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Wellbeing with Nutrition
Nurturing the Mind and Body

Stress, dehydration and electrolyte imbalances are all common factors contributing to muscular and nerve-related aches and pains. 

There is often a build up of calcium within tissues, which triggers muscle and/or nerve-related pain. This results in abnormal muscle/nerve contraction and the hardening of structures (calcification). The mineral magnesium is required to reverse this situation, it prevents calcium from coming out of solution and causing calcification.
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Magnesium can really help contracted nerves and muscles to relax. Magnesium may be taken orally but tends to be poorly absorbed. Transdermal magnesium is the best form of magnesium to take for easing muscles and nerves. Also known as magnesium oil, transdermal magnesium is naturally derived from sea water in the form of magnesium chloride and may be rubbed directly onto the skin or used in a bath or compress. I have used transdermal magnesium to ease aches and pains and had good results for easing tension in my lower legs from long periods of standing. I often recommend its use to friends, family and clients, for easing muscle/nerve related tension.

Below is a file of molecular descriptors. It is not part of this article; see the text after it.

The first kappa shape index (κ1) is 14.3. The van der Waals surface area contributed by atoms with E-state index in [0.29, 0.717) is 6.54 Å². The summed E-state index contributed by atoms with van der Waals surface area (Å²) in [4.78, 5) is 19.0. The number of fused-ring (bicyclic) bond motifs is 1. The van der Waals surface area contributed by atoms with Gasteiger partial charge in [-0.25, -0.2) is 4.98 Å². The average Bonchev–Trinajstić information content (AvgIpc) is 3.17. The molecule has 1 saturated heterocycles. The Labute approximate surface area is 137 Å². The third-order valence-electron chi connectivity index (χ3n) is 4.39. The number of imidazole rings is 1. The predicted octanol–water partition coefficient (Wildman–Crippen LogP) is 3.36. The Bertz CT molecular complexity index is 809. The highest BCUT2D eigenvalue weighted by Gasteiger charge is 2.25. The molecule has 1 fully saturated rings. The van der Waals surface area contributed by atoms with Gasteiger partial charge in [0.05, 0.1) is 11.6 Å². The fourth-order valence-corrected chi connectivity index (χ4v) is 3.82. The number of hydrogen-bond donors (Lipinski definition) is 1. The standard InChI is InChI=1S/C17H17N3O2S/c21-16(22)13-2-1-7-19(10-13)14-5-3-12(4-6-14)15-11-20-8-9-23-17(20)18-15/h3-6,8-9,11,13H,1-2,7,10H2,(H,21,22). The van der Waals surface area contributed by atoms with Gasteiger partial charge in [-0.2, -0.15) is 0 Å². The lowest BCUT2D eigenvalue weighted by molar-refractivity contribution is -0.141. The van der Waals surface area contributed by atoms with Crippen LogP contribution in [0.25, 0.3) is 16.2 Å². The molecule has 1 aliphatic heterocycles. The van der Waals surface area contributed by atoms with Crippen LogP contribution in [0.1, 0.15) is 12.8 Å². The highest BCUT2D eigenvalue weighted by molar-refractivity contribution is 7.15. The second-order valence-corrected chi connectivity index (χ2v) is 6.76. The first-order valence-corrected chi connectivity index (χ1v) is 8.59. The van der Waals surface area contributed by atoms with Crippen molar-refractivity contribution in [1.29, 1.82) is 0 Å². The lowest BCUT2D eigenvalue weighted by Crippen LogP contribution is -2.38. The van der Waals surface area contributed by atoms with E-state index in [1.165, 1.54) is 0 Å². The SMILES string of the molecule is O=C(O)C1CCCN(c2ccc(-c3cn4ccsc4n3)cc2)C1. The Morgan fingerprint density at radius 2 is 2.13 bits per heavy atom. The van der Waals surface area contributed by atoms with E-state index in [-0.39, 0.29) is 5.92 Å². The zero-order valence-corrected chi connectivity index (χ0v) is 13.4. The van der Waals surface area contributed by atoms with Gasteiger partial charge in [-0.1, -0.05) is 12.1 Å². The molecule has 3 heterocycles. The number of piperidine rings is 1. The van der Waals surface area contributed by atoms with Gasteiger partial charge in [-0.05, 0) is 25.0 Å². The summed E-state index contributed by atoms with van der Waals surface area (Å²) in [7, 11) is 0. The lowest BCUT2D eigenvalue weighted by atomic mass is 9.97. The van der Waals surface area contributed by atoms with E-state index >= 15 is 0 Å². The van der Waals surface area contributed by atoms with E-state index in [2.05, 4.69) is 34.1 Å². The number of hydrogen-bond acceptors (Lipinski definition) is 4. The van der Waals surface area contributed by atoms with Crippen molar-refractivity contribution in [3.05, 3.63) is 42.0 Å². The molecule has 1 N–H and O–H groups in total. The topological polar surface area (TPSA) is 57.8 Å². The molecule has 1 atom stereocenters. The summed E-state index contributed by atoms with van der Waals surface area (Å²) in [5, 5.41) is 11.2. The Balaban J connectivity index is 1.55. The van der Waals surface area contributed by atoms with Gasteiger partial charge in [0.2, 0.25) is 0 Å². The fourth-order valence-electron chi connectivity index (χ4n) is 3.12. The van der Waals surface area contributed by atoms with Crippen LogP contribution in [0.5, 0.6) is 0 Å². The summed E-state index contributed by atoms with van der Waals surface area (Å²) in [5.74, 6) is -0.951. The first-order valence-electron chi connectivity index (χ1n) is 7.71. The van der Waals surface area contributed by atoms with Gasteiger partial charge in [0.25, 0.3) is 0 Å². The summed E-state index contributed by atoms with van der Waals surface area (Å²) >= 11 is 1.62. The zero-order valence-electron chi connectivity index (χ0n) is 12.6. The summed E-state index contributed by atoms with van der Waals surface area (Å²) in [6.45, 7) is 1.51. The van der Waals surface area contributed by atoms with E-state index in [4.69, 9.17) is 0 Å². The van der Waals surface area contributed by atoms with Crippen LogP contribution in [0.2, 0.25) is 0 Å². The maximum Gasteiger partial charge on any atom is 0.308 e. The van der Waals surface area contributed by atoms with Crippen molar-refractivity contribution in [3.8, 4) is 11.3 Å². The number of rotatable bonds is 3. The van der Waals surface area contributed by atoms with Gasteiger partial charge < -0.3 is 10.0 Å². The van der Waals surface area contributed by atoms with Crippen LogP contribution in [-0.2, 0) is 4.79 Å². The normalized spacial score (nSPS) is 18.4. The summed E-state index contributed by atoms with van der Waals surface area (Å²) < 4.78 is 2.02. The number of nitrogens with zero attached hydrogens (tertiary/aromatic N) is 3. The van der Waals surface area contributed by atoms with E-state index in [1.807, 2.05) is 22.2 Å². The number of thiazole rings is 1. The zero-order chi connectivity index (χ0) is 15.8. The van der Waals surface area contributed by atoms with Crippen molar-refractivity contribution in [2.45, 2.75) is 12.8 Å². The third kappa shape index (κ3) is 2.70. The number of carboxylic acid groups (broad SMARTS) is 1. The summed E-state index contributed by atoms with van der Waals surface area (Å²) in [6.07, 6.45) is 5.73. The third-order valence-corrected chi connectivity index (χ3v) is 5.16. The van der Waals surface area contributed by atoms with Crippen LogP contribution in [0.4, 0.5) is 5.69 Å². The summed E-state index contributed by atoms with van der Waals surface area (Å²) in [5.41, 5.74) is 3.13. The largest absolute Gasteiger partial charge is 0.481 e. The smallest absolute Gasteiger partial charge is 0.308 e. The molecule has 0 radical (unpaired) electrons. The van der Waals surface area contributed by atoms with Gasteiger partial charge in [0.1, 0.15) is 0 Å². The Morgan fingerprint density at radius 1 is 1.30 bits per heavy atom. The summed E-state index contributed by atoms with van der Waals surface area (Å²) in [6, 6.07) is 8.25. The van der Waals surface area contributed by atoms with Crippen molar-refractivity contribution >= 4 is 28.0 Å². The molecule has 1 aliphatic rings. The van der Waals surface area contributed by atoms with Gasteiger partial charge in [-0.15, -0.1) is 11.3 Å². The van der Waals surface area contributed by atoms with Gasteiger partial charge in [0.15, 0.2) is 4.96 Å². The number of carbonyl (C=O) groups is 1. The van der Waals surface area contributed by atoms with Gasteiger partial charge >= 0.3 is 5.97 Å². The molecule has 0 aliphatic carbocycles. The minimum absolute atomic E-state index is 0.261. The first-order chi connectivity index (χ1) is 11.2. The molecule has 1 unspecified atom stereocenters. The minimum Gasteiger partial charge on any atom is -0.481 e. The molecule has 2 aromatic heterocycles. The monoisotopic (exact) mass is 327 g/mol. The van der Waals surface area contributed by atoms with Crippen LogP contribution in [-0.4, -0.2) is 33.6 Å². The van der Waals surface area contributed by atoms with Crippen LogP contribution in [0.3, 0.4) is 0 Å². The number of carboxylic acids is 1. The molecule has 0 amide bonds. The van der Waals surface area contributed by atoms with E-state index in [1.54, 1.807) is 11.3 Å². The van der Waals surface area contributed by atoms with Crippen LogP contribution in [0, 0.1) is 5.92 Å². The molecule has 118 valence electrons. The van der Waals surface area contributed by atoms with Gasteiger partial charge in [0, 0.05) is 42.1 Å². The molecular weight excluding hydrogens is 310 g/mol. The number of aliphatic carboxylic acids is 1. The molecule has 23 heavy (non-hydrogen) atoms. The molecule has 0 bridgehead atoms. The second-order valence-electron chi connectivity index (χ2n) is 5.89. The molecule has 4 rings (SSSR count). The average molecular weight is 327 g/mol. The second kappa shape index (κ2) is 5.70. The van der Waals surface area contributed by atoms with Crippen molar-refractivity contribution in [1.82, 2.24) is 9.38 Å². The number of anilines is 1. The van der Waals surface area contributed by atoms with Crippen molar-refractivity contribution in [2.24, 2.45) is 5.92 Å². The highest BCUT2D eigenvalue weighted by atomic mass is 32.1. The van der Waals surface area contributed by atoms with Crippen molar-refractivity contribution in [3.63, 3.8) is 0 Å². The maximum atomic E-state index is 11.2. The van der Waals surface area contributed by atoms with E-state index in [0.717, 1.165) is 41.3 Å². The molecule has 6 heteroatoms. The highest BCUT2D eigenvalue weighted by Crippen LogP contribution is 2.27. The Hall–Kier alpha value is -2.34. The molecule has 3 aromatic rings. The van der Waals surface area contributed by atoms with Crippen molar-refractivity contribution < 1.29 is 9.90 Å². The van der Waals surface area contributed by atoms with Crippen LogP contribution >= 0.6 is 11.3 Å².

As the skin is the largest organ, it may be used to absorb magnesium directly into the body by rubbing transdermal magnesium all over and concentrating where there are aches and pains. 

When the body is deficient in magnesium, there is often a slight stinging sensation when transdermal magnesium is rubbed on the skin. To avoid irritation, dilute 1 part of transdermal magnesium with 3 parts warm water. (if this solution is still too strong then dilute it further by adding more water)

Suggested Transdermal Magnesium Rub Treatment:
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  1. Mix 5 ml (1 teaspoons) of transdermal magnesium with 10ml (2 teaspoons of water).
  2. Next, pour some of the solution onto your hands and massage into your legs,  As your hands dry apply more of the solution and continue massaging the entire body until the skin dries.

It takes around 30 minutes for the magnesium to be absorbed through the skin. At this stage, you may wash the solution off.

As you get used to using transdermal magnesium, you may reduce the amount of dilution water.

Avoid rubbing damaged or infected areas of skin with transdermal magnesium, as it may cause irritation.

To support the body further, include plenty of mineral rich foods in the diet such as leafy green vegetables/green juices, sprouted whole grains, nuts and seeds and consider adding mineral-rich broths made from vegetables, seaweeds and organic bones in the diet.

 
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